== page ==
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Water Damage

Post your water damage questions here.

The water table is rising as the ground is saturated from all the melting snow. I recommend taking a quick peak at your sump pump, if you have one, and making sure it's working to prevent basement water damage. Here's some easy steps on what to do.

Instructions:

1.) Locate the exit pipe, also called an outlet pipe, on the exterior of your home through which your sump pump directs the water from your basement. Inspect the outlet pipe for damage. Verify that the pipe has no clogs made of debris or ice, depending upon the current weather conditions. Make sure that the outlet pipe is clear and will direct water away from the foundation of your house. Remove any clogs or move the outlet pipe if necessary.

2.) Look over the sump pump in the basement of your home. You can usually find it near the interior walls of the foundation, typically in an unfinished area of the basement. Verify that the electrical cord for your sump pump is plugged into an outlet. Remove the lid to the sump pump, if your pump has a lid. Using a flashlight, inspect the interior of the basin for any clogs or debris. Remove any debris that you find.

3.) Pour approximately 5 gallons of water into the basin of your sump pump. Pour slowly (at approximately the same speed that water might flow into the basin from the basement) until the sump pump turns on and begins to pump out water. Do not pour in more water than the basin will hold. Expect the sump pump to begin pumping out water when the water level reaches approximately 8 to 12 inches below the surface of the basement floor.

5.) Look for a float on the sump pump. (Your sump pump may not include a float.) Verify that the float functions correctly and does not catch against the lid or basin, as its proper operation ensures that the sump pump turns on when the water level reaches the correct height.

6.) Make any necessary repairs based on your test of your basement sump pump. Continue to test your sump pump regularly (every few months) and replace your pump if needed.

Kevin Houle
A-List Carpet & Upholstery Cleaning, LLC
(339) 613-7565

 

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A-List has gotten a few calls for wet basements with all the rain and snow melting. Keep us in mind as it takes less than 72 hours for microbial growth to start. The faster you start the proper drying the better your chances of saving the carpet.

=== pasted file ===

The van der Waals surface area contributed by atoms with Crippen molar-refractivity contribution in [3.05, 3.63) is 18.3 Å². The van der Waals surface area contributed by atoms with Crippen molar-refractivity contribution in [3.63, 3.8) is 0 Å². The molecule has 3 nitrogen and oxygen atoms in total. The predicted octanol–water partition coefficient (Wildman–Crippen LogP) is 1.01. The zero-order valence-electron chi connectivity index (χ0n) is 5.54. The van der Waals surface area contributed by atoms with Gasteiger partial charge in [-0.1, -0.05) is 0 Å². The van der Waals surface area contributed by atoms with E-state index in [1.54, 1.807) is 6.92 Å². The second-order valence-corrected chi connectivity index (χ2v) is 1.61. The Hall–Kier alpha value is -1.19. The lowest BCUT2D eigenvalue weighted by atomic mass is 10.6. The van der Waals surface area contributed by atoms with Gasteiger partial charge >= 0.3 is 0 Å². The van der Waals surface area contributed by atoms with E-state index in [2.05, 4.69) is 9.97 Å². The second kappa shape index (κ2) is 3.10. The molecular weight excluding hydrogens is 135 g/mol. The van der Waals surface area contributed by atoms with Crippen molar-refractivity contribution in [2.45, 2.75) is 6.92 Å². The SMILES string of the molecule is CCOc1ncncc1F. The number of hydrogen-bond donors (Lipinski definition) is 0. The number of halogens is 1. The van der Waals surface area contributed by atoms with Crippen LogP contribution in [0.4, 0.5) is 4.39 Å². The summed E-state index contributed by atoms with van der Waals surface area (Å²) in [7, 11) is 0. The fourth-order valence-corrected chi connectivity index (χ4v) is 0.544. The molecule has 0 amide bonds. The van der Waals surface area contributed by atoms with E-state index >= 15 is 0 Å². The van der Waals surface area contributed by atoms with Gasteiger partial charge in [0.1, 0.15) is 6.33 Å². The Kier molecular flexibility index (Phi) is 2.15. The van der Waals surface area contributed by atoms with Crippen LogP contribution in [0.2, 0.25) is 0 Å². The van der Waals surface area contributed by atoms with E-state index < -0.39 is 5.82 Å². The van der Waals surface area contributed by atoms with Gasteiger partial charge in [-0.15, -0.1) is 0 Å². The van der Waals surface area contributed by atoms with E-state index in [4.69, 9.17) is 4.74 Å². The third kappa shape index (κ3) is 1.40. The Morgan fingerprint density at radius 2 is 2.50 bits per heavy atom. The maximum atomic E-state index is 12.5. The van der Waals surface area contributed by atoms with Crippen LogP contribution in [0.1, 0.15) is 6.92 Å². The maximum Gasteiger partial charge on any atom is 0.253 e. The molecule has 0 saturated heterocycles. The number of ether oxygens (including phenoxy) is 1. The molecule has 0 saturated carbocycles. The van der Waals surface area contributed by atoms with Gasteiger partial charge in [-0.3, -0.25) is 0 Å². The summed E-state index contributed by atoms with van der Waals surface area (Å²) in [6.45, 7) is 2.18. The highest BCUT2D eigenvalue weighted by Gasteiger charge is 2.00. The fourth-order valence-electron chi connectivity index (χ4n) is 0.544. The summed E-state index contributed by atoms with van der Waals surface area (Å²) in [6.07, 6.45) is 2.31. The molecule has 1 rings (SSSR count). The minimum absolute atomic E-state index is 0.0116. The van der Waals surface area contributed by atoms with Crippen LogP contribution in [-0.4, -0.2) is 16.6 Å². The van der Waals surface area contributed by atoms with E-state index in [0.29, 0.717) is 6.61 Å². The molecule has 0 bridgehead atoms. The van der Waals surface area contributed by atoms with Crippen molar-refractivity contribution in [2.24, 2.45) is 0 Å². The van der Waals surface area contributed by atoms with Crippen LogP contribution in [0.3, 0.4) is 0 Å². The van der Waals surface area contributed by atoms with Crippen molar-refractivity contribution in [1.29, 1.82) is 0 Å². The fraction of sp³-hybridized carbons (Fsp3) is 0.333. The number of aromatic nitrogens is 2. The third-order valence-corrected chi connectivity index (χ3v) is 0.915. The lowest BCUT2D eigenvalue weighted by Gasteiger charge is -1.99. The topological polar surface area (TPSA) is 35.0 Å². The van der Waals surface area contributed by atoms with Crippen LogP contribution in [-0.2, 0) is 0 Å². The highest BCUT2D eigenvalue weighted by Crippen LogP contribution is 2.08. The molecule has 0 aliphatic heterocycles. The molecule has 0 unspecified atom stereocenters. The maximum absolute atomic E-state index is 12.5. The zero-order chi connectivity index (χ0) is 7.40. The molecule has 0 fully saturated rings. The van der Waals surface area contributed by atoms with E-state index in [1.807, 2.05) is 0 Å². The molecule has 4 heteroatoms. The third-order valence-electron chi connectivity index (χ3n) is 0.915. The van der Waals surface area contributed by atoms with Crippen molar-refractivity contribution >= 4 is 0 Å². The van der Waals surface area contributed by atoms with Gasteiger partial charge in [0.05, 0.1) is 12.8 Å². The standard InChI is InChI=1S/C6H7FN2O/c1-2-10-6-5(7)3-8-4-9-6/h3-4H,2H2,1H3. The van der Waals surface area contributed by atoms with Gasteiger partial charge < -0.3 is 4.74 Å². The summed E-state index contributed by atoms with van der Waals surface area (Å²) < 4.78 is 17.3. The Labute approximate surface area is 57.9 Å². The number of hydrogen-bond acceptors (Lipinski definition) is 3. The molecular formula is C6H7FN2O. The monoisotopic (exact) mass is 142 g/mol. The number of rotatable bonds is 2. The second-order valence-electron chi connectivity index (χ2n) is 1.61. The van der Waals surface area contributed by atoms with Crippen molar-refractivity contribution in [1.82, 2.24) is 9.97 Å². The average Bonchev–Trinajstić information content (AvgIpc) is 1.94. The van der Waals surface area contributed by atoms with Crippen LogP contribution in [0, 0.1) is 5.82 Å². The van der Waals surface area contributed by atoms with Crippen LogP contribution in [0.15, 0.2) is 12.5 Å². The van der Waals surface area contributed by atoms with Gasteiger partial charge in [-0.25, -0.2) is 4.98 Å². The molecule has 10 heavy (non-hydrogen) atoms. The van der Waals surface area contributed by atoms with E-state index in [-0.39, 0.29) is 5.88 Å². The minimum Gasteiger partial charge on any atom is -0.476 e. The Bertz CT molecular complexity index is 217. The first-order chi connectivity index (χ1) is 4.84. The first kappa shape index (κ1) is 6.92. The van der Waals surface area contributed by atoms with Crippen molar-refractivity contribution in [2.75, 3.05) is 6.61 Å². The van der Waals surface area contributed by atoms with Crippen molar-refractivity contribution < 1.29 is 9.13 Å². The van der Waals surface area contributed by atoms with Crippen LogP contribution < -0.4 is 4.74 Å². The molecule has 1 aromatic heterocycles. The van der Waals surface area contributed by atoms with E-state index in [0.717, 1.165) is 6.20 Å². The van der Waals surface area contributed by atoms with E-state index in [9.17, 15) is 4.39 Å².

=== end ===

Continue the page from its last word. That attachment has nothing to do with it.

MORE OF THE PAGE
Kevin Houle
A-List Carpet & Upholstery Cleaning LLC
(339) 613-7565

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Well, I’m sure we’ve all heard the news by now that we are expecting a visit from hurricane Sandy early next week, and are doing some preparation before her arrival. We at A-List are dedicated to protecting your investment, and have come up with some preventative measures you can take to avoid Sandy getting the best of your basement. To help alleviate the headache of unwanted water damage, we are on call if you need any of our services, and we also have a public adjuster we can refer if you are in need!

I know I personally will NOT be taking any chances with mother nature or question her capabilities. Here are a few tips on how you can protect your home against water damage:

• Test your sump pump to ensure it is working properly

• Wrap any furniture legs in sandwich bags then tin foil to prevent furniture stain from staining the carpet

• Avoid storing expensive, valuable or irreplaceable items in your basement (if at all possible) otherwise make sure they are up off the floor

• Remove all electrical wires from the floor, placing them as high up as possible

• Check with your homeowner’s insurance to check your coverage for damages caused by overland flooding or infiltration flooding


Think water damage can’t affect your health? Please beware for safety reasons that ground water is categorized as “Category 2 or3 Water” and even though it may appear to look like regular rain water, it is the most hazardous to your health! We can’t stress how quickly “Category 2” can turn into “Category 3” hazards. The different categories of water and examples of their sources are:

• Category 1: Originates from a sanitary water source and poses no
substantial risk to humans.
• Category 2: Water originating from ! foundation seepage, broken
aquariums, and water bed leaks, and is also unsanitary. Category 2
water can deteriorate quickly to Category 3, for many reasons including
untimely removal of the water, contact with more contaminated
surfaces, elevated temperatures, and other circumstances.
• Category 3: Grossly unsanitary water potentially containing
pathogenic, toigenic, or other harmful contaminates. E.G., Sewage
back-up, toilet back up, seawater, ground surface water, stream or
river water, and wind-driven rain from severe weather events.

Exposure to water damage can cause illnesses and distressing symptoms in susceptible individuals. Some of the problems are of an allergic or immunologic nature, some from the abrasive effects of microbial volatile organic compounds, but the causes for many other symptoms remain unknown. If you have any specific questions, we are always here to answer them via text message, e-mail, call us, or visit our website. Have a great weekend everyone, and we hope you found this information helpful in the fight against water damage and flooding!!!!

Warm Regards,
Kevin Houle
A-List Carpet & Upholstery Cleaning LLC
(339) 613-7565

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